It is probably odd, at first, to understand that someone else can be artistically indebted to R. Kelly. R. What? The man who wrote “Feelin’ on Yo Booty” and “Sex in the Kitchen”? That R. Kelly? I know, R. Kelly is more frequently viewed as the Court Jester of Pop than the Pied-Piper of R&B, but what people tend to forget when they’re squatting safely in the trenches of critical dismissiveness is that Kelly is a consistently interesting producer and songwriter, who, even as his aesthetic stays the same, has been fascinatingly himself for about two decades at this point. Terius “The Dream” Nash could certainly be taking cues from lesser artists.
That is, not to say that Love Vs. Money rips off of R. Kelly. The Dream’s thematic preoccupation with seeing girls from the other side of the club and preceding to “put it down” is definitely informed by Kelly’s lascivious, tang-obsessed jocularity, but it’s definitely not confined to that. Much like Kanye West, The Dream is a much more introspective artist than most of those who currently make it to B.E.T.
Love vs. Money isn’t just a seemingly obtuse, tacked-on album title; it’s the main thrust of the work. The middle of the album spends four tracks examining a failed relationship, including the album’s two-part title-suite. “Instead of lovin’ you I was makin’ it rain,” the singer exclaims on “Love Vs. Money.” Nash is probably aware of the fact that that’s a funny line, but it’s clear on record that he sings it with all of the weight of an indelible mistake. Brighter, slightly more ear-catching tracks may surround this section of the album, but it’s clear that that’s the case because this is the album’s heart.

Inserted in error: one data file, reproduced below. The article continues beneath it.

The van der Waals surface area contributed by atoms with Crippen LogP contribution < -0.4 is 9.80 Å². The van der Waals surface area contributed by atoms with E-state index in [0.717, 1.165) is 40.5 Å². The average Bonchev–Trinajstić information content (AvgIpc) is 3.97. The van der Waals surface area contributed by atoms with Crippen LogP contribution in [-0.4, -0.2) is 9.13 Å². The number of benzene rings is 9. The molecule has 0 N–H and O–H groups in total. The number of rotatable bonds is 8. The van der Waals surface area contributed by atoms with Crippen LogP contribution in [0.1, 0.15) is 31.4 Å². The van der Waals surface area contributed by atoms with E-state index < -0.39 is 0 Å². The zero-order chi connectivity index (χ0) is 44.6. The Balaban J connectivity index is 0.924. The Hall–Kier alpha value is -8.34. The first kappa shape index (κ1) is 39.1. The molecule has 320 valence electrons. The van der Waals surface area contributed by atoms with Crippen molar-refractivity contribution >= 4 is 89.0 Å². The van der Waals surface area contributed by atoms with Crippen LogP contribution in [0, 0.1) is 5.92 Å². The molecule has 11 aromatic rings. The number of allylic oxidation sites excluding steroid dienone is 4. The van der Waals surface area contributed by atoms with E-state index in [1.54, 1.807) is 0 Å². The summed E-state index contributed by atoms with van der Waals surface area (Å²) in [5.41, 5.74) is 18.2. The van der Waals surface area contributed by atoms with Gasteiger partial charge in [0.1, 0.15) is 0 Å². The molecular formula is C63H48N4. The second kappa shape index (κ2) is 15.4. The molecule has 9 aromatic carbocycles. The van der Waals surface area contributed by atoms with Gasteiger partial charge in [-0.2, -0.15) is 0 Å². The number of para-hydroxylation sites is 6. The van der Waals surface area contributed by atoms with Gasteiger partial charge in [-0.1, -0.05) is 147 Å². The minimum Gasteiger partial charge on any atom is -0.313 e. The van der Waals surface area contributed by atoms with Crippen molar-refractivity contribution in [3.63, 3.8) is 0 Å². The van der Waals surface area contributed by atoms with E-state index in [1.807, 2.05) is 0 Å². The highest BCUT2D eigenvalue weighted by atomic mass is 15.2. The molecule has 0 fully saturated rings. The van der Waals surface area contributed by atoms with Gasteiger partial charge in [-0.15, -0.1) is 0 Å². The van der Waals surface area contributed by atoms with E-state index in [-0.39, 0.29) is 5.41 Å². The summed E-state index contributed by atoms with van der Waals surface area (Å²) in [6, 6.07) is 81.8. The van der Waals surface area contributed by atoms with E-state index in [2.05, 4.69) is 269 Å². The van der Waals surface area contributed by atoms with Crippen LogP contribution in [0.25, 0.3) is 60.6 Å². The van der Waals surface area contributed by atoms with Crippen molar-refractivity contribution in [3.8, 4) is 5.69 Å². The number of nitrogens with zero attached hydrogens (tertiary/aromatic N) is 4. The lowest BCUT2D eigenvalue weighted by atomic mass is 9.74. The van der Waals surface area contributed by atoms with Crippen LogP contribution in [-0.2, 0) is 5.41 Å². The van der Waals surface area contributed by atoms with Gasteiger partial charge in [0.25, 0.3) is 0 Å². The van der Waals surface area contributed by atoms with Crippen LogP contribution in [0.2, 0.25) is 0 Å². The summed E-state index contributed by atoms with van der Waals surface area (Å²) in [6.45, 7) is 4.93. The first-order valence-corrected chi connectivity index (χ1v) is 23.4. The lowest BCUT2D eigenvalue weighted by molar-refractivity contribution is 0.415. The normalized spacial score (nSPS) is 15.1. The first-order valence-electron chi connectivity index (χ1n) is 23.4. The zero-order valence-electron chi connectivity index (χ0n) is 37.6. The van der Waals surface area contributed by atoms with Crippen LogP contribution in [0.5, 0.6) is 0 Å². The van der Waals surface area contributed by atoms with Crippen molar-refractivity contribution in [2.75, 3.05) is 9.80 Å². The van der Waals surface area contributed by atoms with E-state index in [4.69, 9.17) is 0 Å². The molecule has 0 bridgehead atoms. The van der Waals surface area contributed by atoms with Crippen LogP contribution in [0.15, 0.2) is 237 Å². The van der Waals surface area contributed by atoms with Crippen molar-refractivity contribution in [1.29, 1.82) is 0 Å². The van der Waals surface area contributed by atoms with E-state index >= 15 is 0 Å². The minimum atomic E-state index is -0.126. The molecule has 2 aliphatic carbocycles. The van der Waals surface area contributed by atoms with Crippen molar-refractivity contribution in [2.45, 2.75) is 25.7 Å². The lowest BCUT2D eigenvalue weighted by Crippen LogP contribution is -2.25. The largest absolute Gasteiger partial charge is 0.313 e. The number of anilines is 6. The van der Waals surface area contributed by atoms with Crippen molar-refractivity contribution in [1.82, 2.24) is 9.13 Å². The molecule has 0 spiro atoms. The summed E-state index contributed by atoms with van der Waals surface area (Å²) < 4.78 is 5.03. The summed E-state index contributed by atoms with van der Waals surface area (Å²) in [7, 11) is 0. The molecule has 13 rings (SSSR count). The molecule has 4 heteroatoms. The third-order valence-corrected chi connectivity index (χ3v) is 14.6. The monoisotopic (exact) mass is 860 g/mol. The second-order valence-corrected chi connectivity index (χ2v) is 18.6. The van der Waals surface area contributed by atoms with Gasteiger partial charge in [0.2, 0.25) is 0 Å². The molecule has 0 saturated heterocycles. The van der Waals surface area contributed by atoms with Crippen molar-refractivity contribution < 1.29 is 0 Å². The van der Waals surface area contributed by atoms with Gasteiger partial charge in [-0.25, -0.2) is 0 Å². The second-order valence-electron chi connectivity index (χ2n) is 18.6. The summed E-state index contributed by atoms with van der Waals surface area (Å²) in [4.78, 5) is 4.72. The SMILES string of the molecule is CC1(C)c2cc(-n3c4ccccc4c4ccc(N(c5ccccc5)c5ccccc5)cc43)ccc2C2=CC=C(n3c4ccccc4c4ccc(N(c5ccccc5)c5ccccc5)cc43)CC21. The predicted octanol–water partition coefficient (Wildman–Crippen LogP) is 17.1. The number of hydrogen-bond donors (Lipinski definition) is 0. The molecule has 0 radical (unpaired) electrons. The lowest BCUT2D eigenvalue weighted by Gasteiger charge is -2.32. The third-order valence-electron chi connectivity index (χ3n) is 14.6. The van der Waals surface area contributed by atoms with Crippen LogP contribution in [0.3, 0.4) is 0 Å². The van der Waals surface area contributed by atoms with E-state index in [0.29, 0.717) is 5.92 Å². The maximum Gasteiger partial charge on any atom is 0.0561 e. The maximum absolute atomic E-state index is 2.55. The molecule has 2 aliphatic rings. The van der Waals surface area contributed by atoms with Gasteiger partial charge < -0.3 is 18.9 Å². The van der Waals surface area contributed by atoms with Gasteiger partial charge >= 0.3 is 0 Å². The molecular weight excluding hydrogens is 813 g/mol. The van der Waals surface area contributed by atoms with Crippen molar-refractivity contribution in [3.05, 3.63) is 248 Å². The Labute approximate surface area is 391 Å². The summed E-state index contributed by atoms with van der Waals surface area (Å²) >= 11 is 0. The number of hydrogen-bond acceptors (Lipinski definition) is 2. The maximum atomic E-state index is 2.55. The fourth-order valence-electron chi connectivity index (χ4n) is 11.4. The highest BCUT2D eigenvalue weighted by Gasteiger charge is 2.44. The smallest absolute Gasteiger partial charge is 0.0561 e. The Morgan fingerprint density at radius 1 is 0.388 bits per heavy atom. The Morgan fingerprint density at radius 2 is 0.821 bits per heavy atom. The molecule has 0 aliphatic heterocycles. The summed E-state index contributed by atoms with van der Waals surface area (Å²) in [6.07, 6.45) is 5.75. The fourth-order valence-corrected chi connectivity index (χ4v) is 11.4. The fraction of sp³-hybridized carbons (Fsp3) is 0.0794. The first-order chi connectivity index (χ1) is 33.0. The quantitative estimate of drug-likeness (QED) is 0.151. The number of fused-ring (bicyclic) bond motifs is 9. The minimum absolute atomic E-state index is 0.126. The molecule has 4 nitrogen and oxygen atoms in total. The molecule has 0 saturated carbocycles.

Apart from his notable outings with Rihanna (“Umbrella”), Mariah Carey (“Touch My Body”), and Beyonce (“Single Ladies”), The Dream’s solo work has to further establish himself as one of the most talented pop-songwriters wielding a pen and a keyboard today. Except for the intense, melodramatic middle mentioned above, every other track on this album could be a successful single. Additionally, the instrumentation on Love Vs. Money is just more proof that the marriage of R&B with electronics is the most powerful union in pop music today. They’re the dominant instrumentation on essentially every track (except for album standout “Mr. Yeah”) and in each instance they lend The Dream’s earnest insinuations and promises some air of reality; the spacious synths on “Put It Down,” the bridge in “Sweat It Out.” Why did it take so long for people to do this? Oh, what Al Green could’ve done if someone had given him a Moog.
Love Vs. Money closes with “Kellys 12 Play” a track where The Dream searches for the right CD to soundtrack his sexual advances and shouts out the record’s most obvious influence. R. Kelly’s 12 Play features songs with titles like “Your Body’s Callin’,” “Bump n Grind,” and “I Like The Crotch On You,” and is thus an appropriate choice for the occasion. Love Vs. Money has too much angst to be a modern 12 Play, but I’d be surprised if The Dream didn’t give us that record sometime in the future.